Since minimum wage increases have not kept up with inflation, many minimum-wage workers have been forced to live paycheck to paycheck. If the federal minimum wage had kept up with inflation over the past 40 years, it would currently stand at $10.39 an hour. New York’s $7.25 minimum wage is insufficient for any family to achieve a modest standard of living, forcing them to choose between rent, heat, gas, food, and medications. But the Assembly’s plan would call for the minimum wage to be indexed to inflation starting in 2014, finally providing a wage that better meets the needs of Bronx working families.
While there is unwarranted speculation that increasing the minimum wage leads to extensive job loss, research on the topic proves otherwise. Over two decades, studies that measured employment levels before and after minimum wage increases found that these hikes did not lead to job loss, even during times of high unemployment.
Currently, New York’s neighboring states of Vermont, Connecticut and Massachusetts – as well as 15 other states across the country – all have higher minimum wages than New York. With a proud history as one of the most progressive states in the nation, we should be leading the way, not lagging behind. In the past five years, our state increased the minimum wage rate by just 10 cents per hour, which is simply not enough.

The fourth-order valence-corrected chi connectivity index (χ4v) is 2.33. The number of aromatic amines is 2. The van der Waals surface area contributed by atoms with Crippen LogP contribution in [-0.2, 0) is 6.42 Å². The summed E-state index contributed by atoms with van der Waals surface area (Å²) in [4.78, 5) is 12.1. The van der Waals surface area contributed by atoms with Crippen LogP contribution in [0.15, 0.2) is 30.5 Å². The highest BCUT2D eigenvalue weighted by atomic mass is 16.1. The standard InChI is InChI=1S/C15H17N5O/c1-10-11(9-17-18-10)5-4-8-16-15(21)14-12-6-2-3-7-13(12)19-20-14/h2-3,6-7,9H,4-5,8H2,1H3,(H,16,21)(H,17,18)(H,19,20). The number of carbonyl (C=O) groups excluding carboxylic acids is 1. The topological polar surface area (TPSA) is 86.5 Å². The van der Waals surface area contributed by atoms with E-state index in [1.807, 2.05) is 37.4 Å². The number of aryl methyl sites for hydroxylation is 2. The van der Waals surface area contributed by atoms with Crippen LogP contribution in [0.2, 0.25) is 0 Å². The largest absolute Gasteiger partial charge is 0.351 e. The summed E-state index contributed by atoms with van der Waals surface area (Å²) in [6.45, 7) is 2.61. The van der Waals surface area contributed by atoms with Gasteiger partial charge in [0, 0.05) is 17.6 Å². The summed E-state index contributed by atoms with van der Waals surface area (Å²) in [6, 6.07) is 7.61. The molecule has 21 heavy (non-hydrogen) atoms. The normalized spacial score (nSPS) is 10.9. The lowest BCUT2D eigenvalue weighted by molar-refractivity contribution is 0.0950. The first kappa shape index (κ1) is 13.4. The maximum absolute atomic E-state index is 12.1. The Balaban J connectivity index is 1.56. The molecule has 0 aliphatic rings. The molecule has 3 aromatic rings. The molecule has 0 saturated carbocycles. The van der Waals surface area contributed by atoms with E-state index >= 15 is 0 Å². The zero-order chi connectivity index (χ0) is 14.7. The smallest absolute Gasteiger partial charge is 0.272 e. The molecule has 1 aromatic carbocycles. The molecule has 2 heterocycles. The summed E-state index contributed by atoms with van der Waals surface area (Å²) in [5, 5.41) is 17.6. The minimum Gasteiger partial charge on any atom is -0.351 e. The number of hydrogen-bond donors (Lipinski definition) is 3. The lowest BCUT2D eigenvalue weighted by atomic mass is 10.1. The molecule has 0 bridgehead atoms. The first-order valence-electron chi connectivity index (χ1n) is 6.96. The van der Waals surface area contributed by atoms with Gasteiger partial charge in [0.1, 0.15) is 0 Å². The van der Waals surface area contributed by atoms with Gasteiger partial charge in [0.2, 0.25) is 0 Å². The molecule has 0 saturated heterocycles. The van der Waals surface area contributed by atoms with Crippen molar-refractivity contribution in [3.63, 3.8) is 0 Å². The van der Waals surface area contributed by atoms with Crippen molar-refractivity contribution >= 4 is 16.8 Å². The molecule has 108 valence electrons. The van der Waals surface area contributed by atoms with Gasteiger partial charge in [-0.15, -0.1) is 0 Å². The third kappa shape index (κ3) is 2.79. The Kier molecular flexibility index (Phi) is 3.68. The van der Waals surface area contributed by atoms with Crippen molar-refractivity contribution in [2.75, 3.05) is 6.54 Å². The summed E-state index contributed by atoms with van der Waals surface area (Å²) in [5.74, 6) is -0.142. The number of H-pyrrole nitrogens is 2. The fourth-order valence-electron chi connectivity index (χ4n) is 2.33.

Additionally, the topic of increasing the minimum wage has overwhelming support from New Yorkers, with 88 percent of those polled in a recent opinion survey favoring raising it from $7.25 to $10 an hour, while adjusting rates to the cost of living each year.